NSK: I ask the reader to remember  that we as women are in a state of betweeness, we are kind of border patrolling everything, we are border patrolling the border between the outside and the inside , the private and the public - our bodies, our lives, our future are all in the state of betweeness. If I take the example of the Palestinian home, Palestinian women are in their houses and my research into housing demolition revealed that women sometimes sleep in their clothes and do not wear nightgowns fearing that the Israelis might invade their house, so yes they are at home, but they are in exile at home because the private space is militarized and the Israelis are controlling the private space. But more than this, the effect of the control over the private space is not only reproducing a different kind of masculinity and patriarchy within Palestinian society by the Palestinian men, it's also reconstructing it in a totally different way. Look at the example of the checkpoints where I give an example of my own experience; I was dropping my partner off at his clinic when they had this flying checkpoint - which is an immediate checkpoint when the Israelis decide they must check the area - so they stopped us and they put the men on the right side and the women on the left side, and they told the men to raise their hands and body searched them, and we were on the other side, and this kind of not knowing, this uncertainty that we were all living at that moment, this geography of fear that they created in a very small space, our space as women, all of a sudden it became militarized and they kind of stole our space from us. We became exilic in our own space and the men became dehumanized and demonized in front of our very eyes, they hit the men and the men were trying to cope with the situation. This entire exercise of emasculating the man and humiliating somebody inside the family happened while we were watching, each in our own way. I was very scared. We were asking ourselves what we could do in this situation where the men of our families were being searched and undressed in front of us. And what happened to that man when he got back home and he had to look his wife in the eye? So this militarization that I'm talking about ends up putting us, as women, as boundary markers, so we are the punching bag for the men outside and the punching bag for the men inside, and we want to move and change the situation, but we are in a state of ‘betweeness' because protecting the home and protecting the men inside the home means that sometimes we have to let go of some of our freedom and rights. We do not want to do that, so we are fighting all the time and we are the front liners, looking for ways under such very tough conditions when we are uncertain and afraid and worried, not sure where we are going, but at the same time I am arguing that we have found a different language so you hear it, you see it, you feel it. Maybe it's not documented and this is what this book is doing, the book is documenting and bringing voices that are not heard and bringing faces that are not usually seen.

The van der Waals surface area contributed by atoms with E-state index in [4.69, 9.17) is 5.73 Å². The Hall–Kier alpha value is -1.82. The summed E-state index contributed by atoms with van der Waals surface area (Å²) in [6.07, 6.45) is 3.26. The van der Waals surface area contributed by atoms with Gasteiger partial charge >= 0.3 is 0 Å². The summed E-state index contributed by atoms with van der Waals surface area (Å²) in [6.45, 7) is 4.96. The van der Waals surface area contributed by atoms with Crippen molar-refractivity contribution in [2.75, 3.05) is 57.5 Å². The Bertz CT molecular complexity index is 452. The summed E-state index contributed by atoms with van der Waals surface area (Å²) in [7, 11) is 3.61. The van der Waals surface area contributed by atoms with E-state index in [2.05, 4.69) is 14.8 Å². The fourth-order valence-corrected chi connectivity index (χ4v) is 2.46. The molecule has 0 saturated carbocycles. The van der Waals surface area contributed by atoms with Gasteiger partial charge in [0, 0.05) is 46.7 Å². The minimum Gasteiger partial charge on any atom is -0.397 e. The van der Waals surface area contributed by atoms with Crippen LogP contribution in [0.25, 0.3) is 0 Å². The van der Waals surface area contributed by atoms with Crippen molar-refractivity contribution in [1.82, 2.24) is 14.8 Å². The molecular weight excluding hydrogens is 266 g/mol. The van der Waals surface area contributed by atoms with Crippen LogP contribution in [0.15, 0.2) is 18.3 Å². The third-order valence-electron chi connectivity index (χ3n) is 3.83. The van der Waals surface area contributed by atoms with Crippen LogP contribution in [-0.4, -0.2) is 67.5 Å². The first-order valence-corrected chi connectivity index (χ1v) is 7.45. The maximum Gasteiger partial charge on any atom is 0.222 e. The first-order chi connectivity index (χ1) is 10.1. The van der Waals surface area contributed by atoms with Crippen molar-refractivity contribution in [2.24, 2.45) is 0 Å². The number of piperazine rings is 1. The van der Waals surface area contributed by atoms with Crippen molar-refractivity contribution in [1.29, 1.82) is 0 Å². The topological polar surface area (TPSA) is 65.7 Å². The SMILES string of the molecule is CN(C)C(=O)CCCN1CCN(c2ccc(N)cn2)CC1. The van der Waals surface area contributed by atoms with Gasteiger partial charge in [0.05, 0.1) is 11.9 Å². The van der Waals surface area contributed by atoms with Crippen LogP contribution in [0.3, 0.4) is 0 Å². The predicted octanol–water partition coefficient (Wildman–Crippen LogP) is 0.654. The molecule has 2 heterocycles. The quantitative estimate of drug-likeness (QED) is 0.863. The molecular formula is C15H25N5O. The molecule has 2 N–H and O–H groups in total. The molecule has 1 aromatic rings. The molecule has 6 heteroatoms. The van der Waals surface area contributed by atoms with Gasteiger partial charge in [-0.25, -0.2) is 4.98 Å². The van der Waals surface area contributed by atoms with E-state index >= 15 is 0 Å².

JG: When you were lined up with the other women at the checkpoint were you able to create any kind of counter space to what was going on?